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The European Pine Shoot Moth -- Ecology and Control in the Lake States

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The European pine shoot moth, Rhyacionia buoliana (Schiff.), now firmly established in northeastern North America, distorts growth of red pine (Pinus resinosa Ait.) and many other pines by feeding on buds and shoots. Pine species differ in susceptibility to attack and ability to recover from injury. Infested leaders are not necessarily damaged; the center bud may survive to elongate normally. The worst damage results when heavy infestation causes the top whorl to lose dominance to a branch lower on the stem. The origin of "crooks", "forks", "pruning", "bushes", and "spike-tops" is explained by timing and extent of larval feeding. On dominant whorls, the frequency of crooks and extent of other injuries are correlated with insect population level and tree size. Damage tends to be corrected in time. Most eggs are laid singly on the bark of current-growth shoots at all heights in young trees. In the spring larvae crawl upward, increasing the number of insects in the tops of trees where tips are fewer. The number of larvae inhabiting a leader is related to the number of larvae on the tree. The intertree distribution of larvae departs from randomness toward aggregation; this aggregation declines as the generation progresses. For rapid survey purposes, proportion of leaders or trees infested may be used to estimate overall population. At low to moderate population levels in summer, number of injured tips is similar to number of larvae. Life tables based on six intervals of the life cycle showed that population trend correlated best with survival during winter. Winter survival can be greatly influenced by depth of snow and tree height. Late-generation survival can be affected by numbers of tips when ratios of insect numbers to tip numbers are high. The potential of several suppression and control approaches for altering population trend is considered. Snow-depth pruning--the removal of branches near the ground--lessens winter survival and may be a useful one-time control measure.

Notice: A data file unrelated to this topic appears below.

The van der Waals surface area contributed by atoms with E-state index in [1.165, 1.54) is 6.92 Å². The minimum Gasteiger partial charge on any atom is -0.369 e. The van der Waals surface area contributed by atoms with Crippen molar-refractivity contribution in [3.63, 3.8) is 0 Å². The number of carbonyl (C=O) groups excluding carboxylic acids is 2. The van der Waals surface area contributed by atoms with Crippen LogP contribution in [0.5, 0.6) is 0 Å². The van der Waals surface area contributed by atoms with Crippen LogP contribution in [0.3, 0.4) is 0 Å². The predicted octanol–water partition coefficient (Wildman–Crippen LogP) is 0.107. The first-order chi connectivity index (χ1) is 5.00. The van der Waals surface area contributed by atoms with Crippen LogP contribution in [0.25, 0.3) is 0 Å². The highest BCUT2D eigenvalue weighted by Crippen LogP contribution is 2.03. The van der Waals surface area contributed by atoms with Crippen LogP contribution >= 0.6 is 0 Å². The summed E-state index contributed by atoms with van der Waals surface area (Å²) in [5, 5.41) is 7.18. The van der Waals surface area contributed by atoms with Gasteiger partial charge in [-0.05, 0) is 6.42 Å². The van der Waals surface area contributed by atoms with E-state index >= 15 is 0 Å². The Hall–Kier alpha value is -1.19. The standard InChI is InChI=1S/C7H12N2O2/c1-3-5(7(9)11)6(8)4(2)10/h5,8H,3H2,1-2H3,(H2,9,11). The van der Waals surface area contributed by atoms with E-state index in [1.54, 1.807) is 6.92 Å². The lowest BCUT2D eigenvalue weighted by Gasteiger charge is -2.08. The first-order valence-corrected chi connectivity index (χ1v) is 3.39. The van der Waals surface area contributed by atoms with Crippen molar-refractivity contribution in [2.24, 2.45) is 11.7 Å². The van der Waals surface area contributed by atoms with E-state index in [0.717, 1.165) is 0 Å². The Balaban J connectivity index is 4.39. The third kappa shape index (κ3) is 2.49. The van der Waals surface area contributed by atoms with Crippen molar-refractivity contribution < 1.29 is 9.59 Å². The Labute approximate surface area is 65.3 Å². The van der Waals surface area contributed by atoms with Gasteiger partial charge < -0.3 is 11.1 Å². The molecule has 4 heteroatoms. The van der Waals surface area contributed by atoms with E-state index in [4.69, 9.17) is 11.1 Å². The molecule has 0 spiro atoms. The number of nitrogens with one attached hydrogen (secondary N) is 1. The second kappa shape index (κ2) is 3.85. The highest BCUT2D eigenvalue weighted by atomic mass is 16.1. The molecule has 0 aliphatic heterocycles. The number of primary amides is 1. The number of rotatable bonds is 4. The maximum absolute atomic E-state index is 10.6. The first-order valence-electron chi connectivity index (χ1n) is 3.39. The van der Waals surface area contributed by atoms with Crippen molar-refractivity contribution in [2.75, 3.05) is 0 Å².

Document Type: Journal Article

Publication date: 1967-06-01

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  • Forest Science is a peer-reviewed journal publishing fundamental and applied research that explores all aspects of natural and social sciences as they apply to the function and management of the forested ecosystems of the world. Topics include silviculture, forest management, biometrics, economics, entomology & pathology, fire & fuels management, forest ecology, genetics & tree improvement, geospatial technologies, harvesting & utilization, landscape ecology, operations research, forest policy, physiology, recreation, social sciences, soils & hydrology, and wildlife management.
    Forest Science is published bimonthly in February, April, June, August, October, and December.

    2015 Impact Factor: 1.702
    Ranking: 16 of 66 in forestry

    Average time from submission to first decision: 62.5 days*
    June 1, 2016 to Feb. 28, 2017

    Also published by SAF:
    Journal of Forestry
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